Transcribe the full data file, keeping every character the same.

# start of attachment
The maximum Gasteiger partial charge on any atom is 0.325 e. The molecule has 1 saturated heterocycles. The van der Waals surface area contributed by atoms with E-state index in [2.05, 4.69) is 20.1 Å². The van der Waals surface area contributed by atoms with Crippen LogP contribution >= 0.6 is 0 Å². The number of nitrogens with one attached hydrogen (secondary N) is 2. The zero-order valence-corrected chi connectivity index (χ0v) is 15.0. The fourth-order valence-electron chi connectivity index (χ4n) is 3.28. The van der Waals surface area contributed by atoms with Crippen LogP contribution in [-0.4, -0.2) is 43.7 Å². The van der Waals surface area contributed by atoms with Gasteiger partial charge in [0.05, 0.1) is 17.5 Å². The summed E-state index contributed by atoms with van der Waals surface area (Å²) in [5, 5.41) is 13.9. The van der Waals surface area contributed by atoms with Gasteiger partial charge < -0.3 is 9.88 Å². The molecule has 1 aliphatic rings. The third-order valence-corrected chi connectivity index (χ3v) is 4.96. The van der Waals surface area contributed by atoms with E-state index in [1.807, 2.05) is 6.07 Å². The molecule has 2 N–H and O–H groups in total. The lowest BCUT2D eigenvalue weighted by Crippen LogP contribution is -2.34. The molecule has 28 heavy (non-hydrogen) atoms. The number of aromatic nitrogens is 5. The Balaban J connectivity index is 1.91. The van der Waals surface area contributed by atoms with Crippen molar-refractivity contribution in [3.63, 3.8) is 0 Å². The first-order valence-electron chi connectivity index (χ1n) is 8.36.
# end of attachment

The maximum Gasteiger partial charge on any atom is 0.325 e. The molecule has 1 saturated heterocycles. The van der Waals surface area contributed by atoms with E-state index in [2.05, 4.69) is 20.1 Å². The van der Waals surface area contributed by atoms with Crippen LogP contribution >= 0.6 is 0 Å². The number of nitrogens with one attached hydrogen (secondary N) is 2. The zero-order valence-corrected chi connectivity index (χ0v) is 15.0. The fourth-order valence-electron chi connectivity index (χ4n) is 3.28. The van der Waals surface area contributed by atoms with Crippen LogP contribution in [-0.4, -0.2) is 43.7 Å². The van der Waals surface area contributed by atoms with Gasteiger partial charge in [0.05, 0.1) is 17.5 Å². The summed E-state index contributed by atoms with van der Waals surface area (Å²) in [5, 5.41) is 13.9. The van der Waals surface area contributed by atoms with Gasteiger partial charge < -0.3 is 9.88 Å². The molecule has 1 aliphatic rings. The third-order valence-corrected chi connectivity index (χ3v) is 4.96. The van der Waals surface area contributed by atoms with E-state index in [1.807, 2.05) is 6.07 Å². The molecule has 2 N–H and O–H groups in total. The lowest BCUT2D eigenvalue weighted by Crippen LogP contribution is -2.34. The molecule has 28 heavy (non-hydrogen) atoms. The number of aromatic nitrogens is 5. The Balaban J connectivity index is 1.91. The van der Waals surface area contributed by atoms with Crippen molar-refractivity contribution in [3.63, 3.8) is 0 Å². The first-order valence-electron chi connectivity index (χ1n) is 8.36.